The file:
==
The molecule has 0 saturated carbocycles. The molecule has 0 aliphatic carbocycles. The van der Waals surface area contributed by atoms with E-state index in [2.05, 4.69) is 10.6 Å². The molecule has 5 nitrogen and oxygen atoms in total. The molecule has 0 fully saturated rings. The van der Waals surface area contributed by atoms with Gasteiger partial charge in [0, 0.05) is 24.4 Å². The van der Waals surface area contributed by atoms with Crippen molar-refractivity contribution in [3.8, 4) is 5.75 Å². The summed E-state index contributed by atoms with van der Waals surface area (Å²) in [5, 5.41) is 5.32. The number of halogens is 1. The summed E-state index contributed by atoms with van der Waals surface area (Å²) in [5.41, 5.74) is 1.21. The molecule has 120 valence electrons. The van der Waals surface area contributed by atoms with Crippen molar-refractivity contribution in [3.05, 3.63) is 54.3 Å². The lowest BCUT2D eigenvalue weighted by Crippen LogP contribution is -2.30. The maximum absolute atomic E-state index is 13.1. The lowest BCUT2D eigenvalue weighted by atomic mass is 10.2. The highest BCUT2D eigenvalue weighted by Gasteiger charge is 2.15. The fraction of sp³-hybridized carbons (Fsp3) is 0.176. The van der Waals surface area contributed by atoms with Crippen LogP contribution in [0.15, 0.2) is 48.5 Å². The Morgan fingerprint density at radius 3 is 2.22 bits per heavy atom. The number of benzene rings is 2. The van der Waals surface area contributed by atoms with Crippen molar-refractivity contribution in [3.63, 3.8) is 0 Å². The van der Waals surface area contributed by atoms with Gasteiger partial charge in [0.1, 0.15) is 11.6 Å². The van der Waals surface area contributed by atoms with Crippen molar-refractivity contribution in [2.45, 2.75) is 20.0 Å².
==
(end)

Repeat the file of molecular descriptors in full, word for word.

The molecule has 0 saturated carbocycles. The molecule has 0 aliphatic carbocycles. The van der Waals surface area contributed by atoms with E-state index in [2.05, 4.69) is 10.6 Å². The molecule has 5 nitrogen and oxygen atoms in total. The molecule has 0 fully saturated rings. The van der Waals surface area contributed by atoms with Gasteiger partial charge in [0, 0.05) is 24.4 Å². The van der Waals surface area contributed by atoms with Crippen molar-refractivity contribution in [3.8, 4) is 5.75 Å². The summed E-state index contributed by atoms with van der Waals surface area (Å²) in [5, 5.41) is 5.32. The number of halogens is 1. The summed E-state index contributed by atoms with van der Waals surface area (Å²) in [5.41, 5.74) is 1.21. The molecule has 120 valence electrons. The van der Waals surface area contributed by atoms with Crippen molar-refractivity contribution in [3.05, 3.63) is 54.3 Å². The lowest BCUT2D eigenvalue weighted by Crippen LogP contribution is -2.30. The maximum absolute atomic E-state index is 13.1. The lowest BCUT2D eigenvalue weighted by atomic mass is 10.2. The highest BCUT2D eigenvalue weighted by Gasteiger charge is 2.15. The fraction of sp³-hybridized carbons (Fsp3) is 0.176. The van der Waals surface area contributed by atoms with Crippen LogP contribution in [0.15, 0.2) is 48.5 Å². The Morgan fingerprint density at radius 3 is 2.22 bits per heavy atom. The number of benzene rings is 2. The van der Waals surface area contributed by atoms with Crippen molar-refractivity contribution in [3.63, 3.8) is 0 Å². The van der Waals surface area contributed by atoms with Gasteiger partial charge in [0.1, 0.15) is 11.6 Å². The van der Waals surface area contributed by atoms with Crippen molar-refractivity contribution in [2.45, 2.75) is 20.0 Å².